Nancy Holt dies at 75; her art interacts with the land and sky
Artist Nancy Holt’s best-known work, “Sun Tunnels,” is outdoors, huge and open to the public — but only a relatively small number of people have seen it in person. It sits on 40 acres of land she bought in a desolate part of the Great Basin Desert in northwest Utah, accessible only by dirt roads with no buildings in sight.
There sit four massive concrete tubes, each weighing 22 tons and towering more than 9 feet tall. The tubes are precisely oriented to frame not only landscapes in the distance but also the ever-changing patterns of the sun and stars in the sky. By limiting what someone in a vast open space can see, Holt meant to make the universe more personal.
“‘Sun Tunnels’ was a way of bringing the universe back to human scale,” she said in a 2012 interview with the Telegraph newspaper in London. “It was a way of orienting one in space and time.”
Holt, 75, died Feb. 8 at Memorial Sloan Kettering Cancer Center in New York. The cause was leukemia, her friend Carlotta Schoolman said.
As a young artist in New York’s West Village in the mid-1960s, Holt worked in far more common — and practical — media for her creative outlets, including photography and poetry. But in 1968 she landed in Las Vegas for the first time, and it changed her life.
“We stepped off the plane into the vastness of the desert,” she said in an interview for “Nancy Holt: Sightlines,” a 2011 book for a traveling exhibition of her work. “I had an overwhelming experience of my inner landscape and the outer landscape being identical. It lasted for days. I couldn’t sleep.”
Joining her on that trip were kindred spirits, in regard to using the landscape in art: her husband, Robert Smithson, and Michael Heizer, both pioneers in the land art movement. Smithson’s seminal work is “Spiral Jetty” (1970), a 1,500-foot-long coil of black basalt rocks that stretches out into the Great Salt Lake.
Holt called her first land art pieces “Locater” works, consisting of short pipe viewing devices that limited the view of indoor and outdoor spaces. “Sun Tunnels” greatly expanded that concept. In 1973 she was unloading from her car cardboard tubes to create a model of the work when she got the news that Smithson was killed in a small-plane crash while surveying a site for an upcoming project. “It was unbelievable,” she said in the Telegraph interview. “Bob was 35 — so young. But he had done a lot already.”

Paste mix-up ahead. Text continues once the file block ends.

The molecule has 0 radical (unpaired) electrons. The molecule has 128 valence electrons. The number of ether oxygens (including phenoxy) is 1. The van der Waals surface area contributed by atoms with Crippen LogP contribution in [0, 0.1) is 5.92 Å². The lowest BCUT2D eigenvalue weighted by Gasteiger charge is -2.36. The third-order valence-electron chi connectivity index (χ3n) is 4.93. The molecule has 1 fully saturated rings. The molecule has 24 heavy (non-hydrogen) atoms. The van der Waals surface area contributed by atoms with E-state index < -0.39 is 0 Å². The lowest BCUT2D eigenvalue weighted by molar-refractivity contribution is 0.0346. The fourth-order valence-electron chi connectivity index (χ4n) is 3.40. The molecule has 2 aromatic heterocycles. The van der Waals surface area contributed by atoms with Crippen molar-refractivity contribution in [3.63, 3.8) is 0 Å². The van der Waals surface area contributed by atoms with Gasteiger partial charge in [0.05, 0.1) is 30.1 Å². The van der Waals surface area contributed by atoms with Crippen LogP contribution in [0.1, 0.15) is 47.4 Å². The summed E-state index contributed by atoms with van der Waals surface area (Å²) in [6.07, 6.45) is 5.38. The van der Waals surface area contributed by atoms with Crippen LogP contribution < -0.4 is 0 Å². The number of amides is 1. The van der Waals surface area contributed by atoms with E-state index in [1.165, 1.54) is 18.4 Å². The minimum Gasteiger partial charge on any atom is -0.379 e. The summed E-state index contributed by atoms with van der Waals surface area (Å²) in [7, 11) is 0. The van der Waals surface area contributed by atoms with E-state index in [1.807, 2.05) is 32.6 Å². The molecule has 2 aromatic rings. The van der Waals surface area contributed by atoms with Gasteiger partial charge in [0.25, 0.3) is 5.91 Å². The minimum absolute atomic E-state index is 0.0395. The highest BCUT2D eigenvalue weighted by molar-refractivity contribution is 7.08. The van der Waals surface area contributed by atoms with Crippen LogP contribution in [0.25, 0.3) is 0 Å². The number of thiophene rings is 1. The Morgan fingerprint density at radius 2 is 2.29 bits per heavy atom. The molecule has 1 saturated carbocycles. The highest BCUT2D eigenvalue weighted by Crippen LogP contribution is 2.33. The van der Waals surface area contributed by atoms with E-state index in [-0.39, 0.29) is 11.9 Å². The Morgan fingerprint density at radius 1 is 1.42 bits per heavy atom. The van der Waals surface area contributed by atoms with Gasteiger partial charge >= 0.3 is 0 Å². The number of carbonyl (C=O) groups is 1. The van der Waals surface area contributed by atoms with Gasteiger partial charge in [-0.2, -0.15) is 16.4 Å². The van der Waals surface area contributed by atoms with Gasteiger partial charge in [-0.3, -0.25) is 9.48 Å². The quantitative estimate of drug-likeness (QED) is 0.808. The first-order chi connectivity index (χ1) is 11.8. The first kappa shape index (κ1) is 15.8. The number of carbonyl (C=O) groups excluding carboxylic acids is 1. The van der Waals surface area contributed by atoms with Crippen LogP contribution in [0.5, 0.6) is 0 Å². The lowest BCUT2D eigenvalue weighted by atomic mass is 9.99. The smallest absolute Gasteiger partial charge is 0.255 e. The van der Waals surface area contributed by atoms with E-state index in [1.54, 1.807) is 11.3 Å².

She took it upon herself to finish some of the works he had planned, starting with “Amarillo Ramp,” the piece he was working on in Texas when he was killed. “She spent a lot of her life looking after the legacy of her late husband’s career,” said Ben Tufnell, who curated an exhibit of Holt’s photographic and other works in London in 2012. “Often, she would put Bob’s work first, and I think that was at the expense of her own career.”
Another factor in her relative obscurity is that she seldom made art that could fit inside museums or galleries. “She didn’t play the gallery game,” Tufnell said.
In 1974, she bought the Utah land for “Sun Tunnels” for $40 an acre. The concrete tubes were custom made according to her design, and she collaborated with a large team — including an astronomer, engineers, a crane operator, a helicopter pilot and on-the-ground workers — to install the 18-foot-long structures laid out in a disjointed X configuration. The formal opening was June 21, 1976, on the summer solstice. That was significant because during the twice-a-year solstices, a pair of tubes align directly with the sun at both sunrise and sundown.
Alena Williams, who curated the “Sightlines” exhibition, said that as an art piece, “Sun Tunnels” feels far larger than just the viewing tubes. “There is a ridge of hills that surround the land that she has, so maybe that’s the ultimate limit of the work,” Williams said. “And at night, it’s maybe the sky beyond that.”
Nancy Holt was born April 5, 1938, in Worcester, Mass. She graduated from Tufts University in 1960 with a bachelor’s degree in biology. Although she moved to New York shortly after college and got involved in the arts scene, her works in land art, photography and videos often had astronomical and other scientific elements. She and Smithson married in 1963.
After “Sun Tunnels,” Holt received several commissions. Among the best known was the design of Dark Star Park in the Rosslyn, Va., neighborhood just outside Washington. She created large spheres of gunite, suggesting extinguished stars, to be placed in the park amid small water features and greenery. Some of her projects fell through, including one for Santa Monica’s beach called “Solar Web” that was to be constructed of black steel pipes, pointed toward the ocean. Construction was to begin in 1989, but it was canceled after beach property owners protested that it would clutter their views of the ocean.
A major project that did go through was “Up and Under,” a winding, 630-foot-long earthwork in a former sand quarry in Finland. It was Holt’s most ambitious work, made of sand, concrete, topsoil and other materials, with seven tunnels that people could walk through. It opened to the public in 1998 after 10 years of development and construction, but reception of the work was muted. Holt did not hide her disappointment, though she was not about to make works with more merchandising possibilities.
“You have to put a lot of energy into staying viable in the art world,” Holt told the Telegraph. “It’s important to stay in the public eye, yes. But I don’t want to spend every living moment putting energy into that.”
Holt was an only child and has no survivors.
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